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Saturday, May 07, 2005

Let a Hundred Flowers Bloom Let a Hundred Schools of Thought Contend

on Social Security Reform.

I have repeatedly redundantly reported my disagreement with many people who think that Democrats should just say no to Bush's plans for Social Security. I have argued again and again that a better response is to advocate eliminating the ceiling on FICA and changing nothing else. The argument against this seems to be twofold. First polls showing that this is popular are not to be trusted. Second the Democrats have to maintain discipline or a good plan will pass the Senate and then turn into a bad un filibusterable plan in the conference committee. I never imagined that a plan which consisted only of eliminating the ceiling would pass any majority Republican body. No bill no conference committee and no bill no problem with people deciding they don't like it after all now that it is a real possibility.

Now I want to disagree more radically with they guys (and gal) being Reid, Pelosi, Atrios, Drum, Yglesias, and Marshall (note quick escape from official Washington to cyberspace). I think the Democrats don't need discipline. I think the Democrats need indiscipline, extreme indiscipline total (fake) indiscipline. The point is that, since insolvency of the SSA trust fund is a minor fiscal problem compared with the Bush fiscal train wreck, there are many many ways to solve the problem. In fact there are many popular populists ways to solve the problem. I see there is a problem with the Democrats presenting a Democrat plan. I think that there should be a Democrat plan of the week; each appealing to most Americans and unacceptable to Republicans. That is, I thin that different Democrat senators should propose different plans. This complete chaos of clear ideas will make it impossible for the Republicans to reach a deal in the Senate in order to set up a conference committee. They will have the option of betraying their principles and their contributors in exchange for one vote in the Senate. The vigorous (fake) debate among Democrats will give the impression of ideological flexibility and great effort to solve the problem.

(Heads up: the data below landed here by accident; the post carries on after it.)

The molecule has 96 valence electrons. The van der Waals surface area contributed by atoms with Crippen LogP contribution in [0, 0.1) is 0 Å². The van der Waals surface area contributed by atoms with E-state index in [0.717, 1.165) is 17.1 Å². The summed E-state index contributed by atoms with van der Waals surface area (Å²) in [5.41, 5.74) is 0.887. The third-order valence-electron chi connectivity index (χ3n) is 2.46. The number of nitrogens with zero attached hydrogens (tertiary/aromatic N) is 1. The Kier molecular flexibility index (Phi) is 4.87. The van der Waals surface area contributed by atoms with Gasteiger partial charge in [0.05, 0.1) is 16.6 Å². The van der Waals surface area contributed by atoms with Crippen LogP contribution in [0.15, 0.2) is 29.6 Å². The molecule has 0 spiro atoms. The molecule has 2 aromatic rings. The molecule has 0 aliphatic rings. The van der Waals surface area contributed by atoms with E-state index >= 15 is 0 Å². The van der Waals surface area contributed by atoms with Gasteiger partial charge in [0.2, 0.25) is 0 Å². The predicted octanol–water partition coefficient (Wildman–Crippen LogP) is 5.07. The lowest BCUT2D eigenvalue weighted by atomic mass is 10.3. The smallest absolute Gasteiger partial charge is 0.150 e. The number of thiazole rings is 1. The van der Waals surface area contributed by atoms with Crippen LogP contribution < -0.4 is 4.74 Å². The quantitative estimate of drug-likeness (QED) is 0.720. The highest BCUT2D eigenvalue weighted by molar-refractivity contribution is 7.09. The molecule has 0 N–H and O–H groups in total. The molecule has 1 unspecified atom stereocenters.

So senator 1 should say "I have a plan to make the SSA trust fund solvent without any cost to most Americans. I think we should eliminate the Ceiling."

Congressman 2 says "Well sure Senator 1's plan would work and it is much better than the Bush plan, but it hits the upper middle class. I think we should restore the estate tax and use it to make the SSA trust fund solvent"

Senator 3 says "well plan 1 and plan 2 would work and are much better than the Bush plan, but I like the idea of making a killing in stock so the SSA should invest in Stock"

Senator 4 says "well plan 1, plan 2 and plan 3 would work and are much better than the Bush plan, but I am worried about a stock crash. The safe part of stock is the dividend, the risky part is the capital gain or loss, so I think the SSA should be funded partly with a tax on dividend income (like the one Glenn Hubbard convinced Bush to cut).

Pundit 5 says "Finally Democrats are trying to solve the problem instead of just saying no. Their plans 1 through 4 are better than the Bush plan. However I am an independent (lying in the same way but not the same direction as O'Reilly) and I prefer spending cuts to tax increases. I notice that the social security shortfall is roughly equal to the absurd medicare prescription drug benefit give away. §Why not allow the medicare administration bargain for lower drug prices and use the money to cover the SSA shortfall.

(the last has to be an "independent" because it is better not to mix up medicare and social security)

The plan of the week strategy is like a filibuster in that, if succesful it will prolong debate not just in the senate but on poliitical talk shows. I mean reporters want something new. If the Democrats give them something new every week, they might cover the Democrats. This will extend the Social Security debate (which is a very good thing for Democrats). I think the analogy is Marathon (not the race the battle) and argue with John Milton that "our maniples will defeat the phalanx of the enemy" or something. The Republicans could not take advantage of these fake openings, because the lack of ideological rigidity of the Democrats would be so extreme that they would have no idea of who to deal with. Also the plan of the week would show how easy it is to think of a better plan than the Bush plan.

One might argue that the Democrats do not need a new strategy, since they are clearly winning the battle on social security reform. This ignores the fact that the battle has also caused approval of Bush and Republicans generally to plumment. The Democrats need to find a way to snatch debate from the jaws of victory.

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